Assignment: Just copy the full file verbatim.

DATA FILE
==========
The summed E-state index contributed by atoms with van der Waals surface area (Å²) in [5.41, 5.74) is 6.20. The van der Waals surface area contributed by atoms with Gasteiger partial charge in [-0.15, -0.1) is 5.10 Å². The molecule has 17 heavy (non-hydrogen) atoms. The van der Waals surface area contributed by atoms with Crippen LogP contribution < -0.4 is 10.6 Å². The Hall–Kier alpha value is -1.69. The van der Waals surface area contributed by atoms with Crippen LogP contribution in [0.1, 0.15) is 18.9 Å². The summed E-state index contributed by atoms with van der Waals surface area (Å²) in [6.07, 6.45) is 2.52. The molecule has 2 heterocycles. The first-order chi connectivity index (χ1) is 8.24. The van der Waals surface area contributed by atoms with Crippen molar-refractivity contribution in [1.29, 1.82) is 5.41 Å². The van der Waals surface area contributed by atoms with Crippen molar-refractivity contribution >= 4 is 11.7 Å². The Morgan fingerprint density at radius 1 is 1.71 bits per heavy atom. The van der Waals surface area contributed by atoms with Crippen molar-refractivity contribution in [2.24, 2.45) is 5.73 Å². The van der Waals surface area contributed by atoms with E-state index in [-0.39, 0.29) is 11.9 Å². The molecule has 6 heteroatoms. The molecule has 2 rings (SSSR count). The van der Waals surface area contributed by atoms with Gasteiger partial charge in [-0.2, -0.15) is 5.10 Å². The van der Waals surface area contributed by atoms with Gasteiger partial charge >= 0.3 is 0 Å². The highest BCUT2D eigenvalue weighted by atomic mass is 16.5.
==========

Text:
The summed E-state index contributed by atoms with van der Waals surface area (Å²) in [5.41, 5.74) is 6.20. The van der Waals surface area contributed by atoms with Gasteiger partial charge in [-0.15, -0.1) is 5.10 Å². The molecule has 17 heavy (non-hydrogen) atoms. The van der Waals surface area contributed by atoms with Crippen LogP contribution < -0.4 is 10.6 Å². The Hall–Kier alpha value is -1.69. The van der Waals surface area contributed by atoms with Crippen LogP contribution in [0.1, 0.15) is 18.9 Å². The summed E-state index contributed by atoms with van der Waals surface area (Å²) in [6.07, 6.45) is 2.52. The molecule has 2 heterocycles. The first-order chi connectivity index (χ1) is 8.24. The van der Waals surface area contributed by atoms with Crippen molar-refractivity contribution in [1.29, 1.82) is 5.41 Å². The van der Waals surface area contributed by atoms with Crippen molar-refractivity contribution >= 4 is 11.7 Å². The Morgan fingerprint density at radius 1 is 1.71 bits per heavy atom. The van der Waals surface area contributed by atoms with Crippen molar-refractivity contribution in [2.24, 2.45) is 5.73 Å². The van der Waals surface area contributed by atoms with E-state index in [-0.39, 0.29) is 11.9 Å². The molecule has 6 heteroatoms. The molecule has 2 rings (SSSR count). The van der Waals surface area contributed by atoms with Gasteiger partial charge in [-0.2, -0.15) is 5.10 Å². The van der Waals surface area contributed by atoms with Gasteiger partial charge >= 0.3 is 0 Å². The highest BCUT2D eigenvalue weighted by atomic mass is 16.5.